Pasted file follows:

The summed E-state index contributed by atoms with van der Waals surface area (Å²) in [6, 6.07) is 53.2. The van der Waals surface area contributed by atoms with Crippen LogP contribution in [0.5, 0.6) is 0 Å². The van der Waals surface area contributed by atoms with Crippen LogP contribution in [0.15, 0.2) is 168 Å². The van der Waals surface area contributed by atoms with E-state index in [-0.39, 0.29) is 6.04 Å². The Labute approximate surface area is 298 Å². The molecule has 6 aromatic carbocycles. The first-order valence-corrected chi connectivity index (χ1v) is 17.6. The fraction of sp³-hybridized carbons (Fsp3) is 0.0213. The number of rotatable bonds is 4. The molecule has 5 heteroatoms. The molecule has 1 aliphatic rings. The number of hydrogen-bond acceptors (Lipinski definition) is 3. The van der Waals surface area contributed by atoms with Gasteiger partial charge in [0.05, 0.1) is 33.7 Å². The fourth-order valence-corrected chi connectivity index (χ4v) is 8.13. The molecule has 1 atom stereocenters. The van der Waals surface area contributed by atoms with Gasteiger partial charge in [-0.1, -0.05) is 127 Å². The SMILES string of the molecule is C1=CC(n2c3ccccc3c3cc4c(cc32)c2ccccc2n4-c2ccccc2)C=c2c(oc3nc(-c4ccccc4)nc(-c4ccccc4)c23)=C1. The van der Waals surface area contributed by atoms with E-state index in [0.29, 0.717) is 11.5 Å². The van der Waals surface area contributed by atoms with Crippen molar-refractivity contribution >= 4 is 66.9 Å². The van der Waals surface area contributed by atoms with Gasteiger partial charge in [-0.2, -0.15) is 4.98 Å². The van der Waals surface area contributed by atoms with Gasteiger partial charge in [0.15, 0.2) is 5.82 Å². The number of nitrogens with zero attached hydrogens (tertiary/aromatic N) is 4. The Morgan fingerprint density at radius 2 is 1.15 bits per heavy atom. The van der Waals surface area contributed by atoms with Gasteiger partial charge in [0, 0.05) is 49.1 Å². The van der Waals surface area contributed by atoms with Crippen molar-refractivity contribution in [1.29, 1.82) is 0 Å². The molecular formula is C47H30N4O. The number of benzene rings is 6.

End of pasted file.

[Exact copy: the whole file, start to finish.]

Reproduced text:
The summed E-state index contributed by atoms with van der Waals surface area (Å²) in [6, 6.07) is 53.2. The van der Waals surface area contributed by atoms with Crippen LogP contribution in [0.5, 0.6) is 0 Å². The van der Waals surface area contributed by atoms with Crippen LogP contribution in [0.15, 0.2) is 168 Å². The van der Waals surface area contributed by atoms with E-state index in [-0.39, 0.29) is 6.04 Å². The Labute approximate surface area is 298 Å². The molecule has 6 aromatic carbocycles. The first-order valence-corrected chi connectivity index (χ1v) is 17.6. The fraction of sp³-hybridized carbons (Fsp3) is 0.0213. The number of rotatable bonds is 4. The molecule has 5 heteroatoms. The molecule has 1 aliphatic rings. The number of hydrogen-bond acceptors (Lipinski definition) is 3. The van der Waals surface area contributed by atoms with Gasteiger partial charge in [0.05, 0.1) is 33.7 Å². The fourth-order valence-corrected chi connectivity index (χ4v) is 8.13. The molecule has 1 atom stereocenters. The van der Waals surface area contributed by atoms with Gasteiger partial charge in [-0.1, -0.05) is 127 Å². The SMILES string of the molecule is C1=CC(n2c3ccccc3c3cc4c(cc32)c2ccccc2n4-c2ccccc2)C=c2c(oc3nc(-c4ccccc4)nc(-c4ccccc4)c23)=C1. The van der Waals surface area contributed by atoms with E-state index in [0.29, 0.717) is 11.5 Å². The van der Waals surface area contributed by atoms with Crippen molar-refractivity contribution >= 4 is 66.9 Å². The van der Waals surface area contributed by atoms with Gasteiger partial charge in [-0.2, -0.15) is 4.98 Å². The van der Waals surface area contributed by atoms with Gasteiger partial charge in [0.15, 0.2) is 5.82 Å². The number of nitrogens with zero attached hydrogens (tertiary/aromatic N) is 4. The Morgan fingerprint density at radius 2 is 1.15 bits per heavy atom. The van der Waals surface area contributed by atoms with Gasteiger partial charge in [0, 0.05) is 49.1 Å². The van der Waals surface area contributed by atoms with Crippen molar-refractivity contribution in [1.29, 1.82) is 0 Å². The molecular formula is C47H30N4O. The number of benzene rings is 6.